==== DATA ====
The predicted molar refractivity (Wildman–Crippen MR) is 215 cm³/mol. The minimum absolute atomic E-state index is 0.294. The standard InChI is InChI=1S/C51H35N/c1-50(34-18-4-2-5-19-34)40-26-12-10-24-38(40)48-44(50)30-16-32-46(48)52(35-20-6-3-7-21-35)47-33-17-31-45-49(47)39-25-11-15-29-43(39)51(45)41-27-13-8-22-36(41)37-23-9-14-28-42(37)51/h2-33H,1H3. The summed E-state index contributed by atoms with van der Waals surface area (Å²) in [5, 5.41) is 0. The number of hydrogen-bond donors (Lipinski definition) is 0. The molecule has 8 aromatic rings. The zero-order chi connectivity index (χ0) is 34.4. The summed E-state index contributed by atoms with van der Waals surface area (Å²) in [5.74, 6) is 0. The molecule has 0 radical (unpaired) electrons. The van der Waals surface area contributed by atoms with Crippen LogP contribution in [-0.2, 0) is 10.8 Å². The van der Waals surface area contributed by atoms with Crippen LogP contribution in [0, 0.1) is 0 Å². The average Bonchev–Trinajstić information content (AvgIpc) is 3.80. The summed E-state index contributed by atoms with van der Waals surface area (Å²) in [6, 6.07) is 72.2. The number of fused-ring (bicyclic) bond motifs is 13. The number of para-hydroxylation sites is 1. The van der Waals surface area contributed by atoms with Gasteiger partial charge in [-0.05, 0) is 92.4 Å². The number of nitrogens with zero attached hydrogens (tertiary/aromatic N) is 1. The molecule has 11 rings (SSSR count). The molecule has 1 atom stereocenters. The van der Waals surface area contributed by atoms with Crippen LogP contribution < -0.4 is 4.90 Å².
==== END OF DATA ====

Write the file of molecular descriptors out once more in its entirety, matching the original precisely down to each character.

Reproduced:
The predicted molar refractivity (Wildman–Crippen MR) is 215 cm³/mol. The minimum absolute atomic E-state index is 0.294. The standard InChI is InChI=1S/C51H35N/c1-50(34-18-4-2-5-19-34)40-26-12-10-24-38(40)48-44(50)30-16-32-46(48)52(35-20-6-3-7-21-35)47-33-17-31-45-49(47)39-25-11-15-29-43(39)51(45)41-27-13-8-22-36(41)37-23-9-14-28-42(37)51/h2-33H,1H3. The summed E-state index contributed by atoms with van der Waals surface area (Å²) in [5, 5.41) is 0. The number of hydrogen-bond donors (Lipinski definition) is 0. The molecule has 8 aromatic rings. The zero-order chi connectivity index (χ0) is 34.4. The summed E-state index contributed by atoms with van der Waals surface area (Å²) in [5.74, 6) is 0. The molecule has 0 radical (unpaired) electrons. The van der Waals surface area contributed by atoms with Crippen LogP contribution in [-0.2, 0) is 10.8 Å². The van der Waals surface area contributed by atoms with Crippen LogP contribution in [0, 0.1) is 0 Å². The average Bonchev–Trinajstić information content (AvgIpc) is 3.80. The summed E-state index contributed by atoms with van der Waals surface area (Å²) in [6, 6.07) is 72.2. The number of fused-ring (bicyclic) bond motifs is 13. The number of para-hydroxylation sites is 1. The van der Waals surface area contributed by atoms with Gasteiger partial charge in [-0.05, 0) is 92.4 Å². The number of nitrogens with zero attached hydrogens (tertiary/aromatic N) is 1. The molecule has 11 rings (SSSR count). The molecule has 1 atom stereocenters. The van der Waals surface area contributed by atoms with Crippen LogP contribution < -0.4 is 4.90 Å².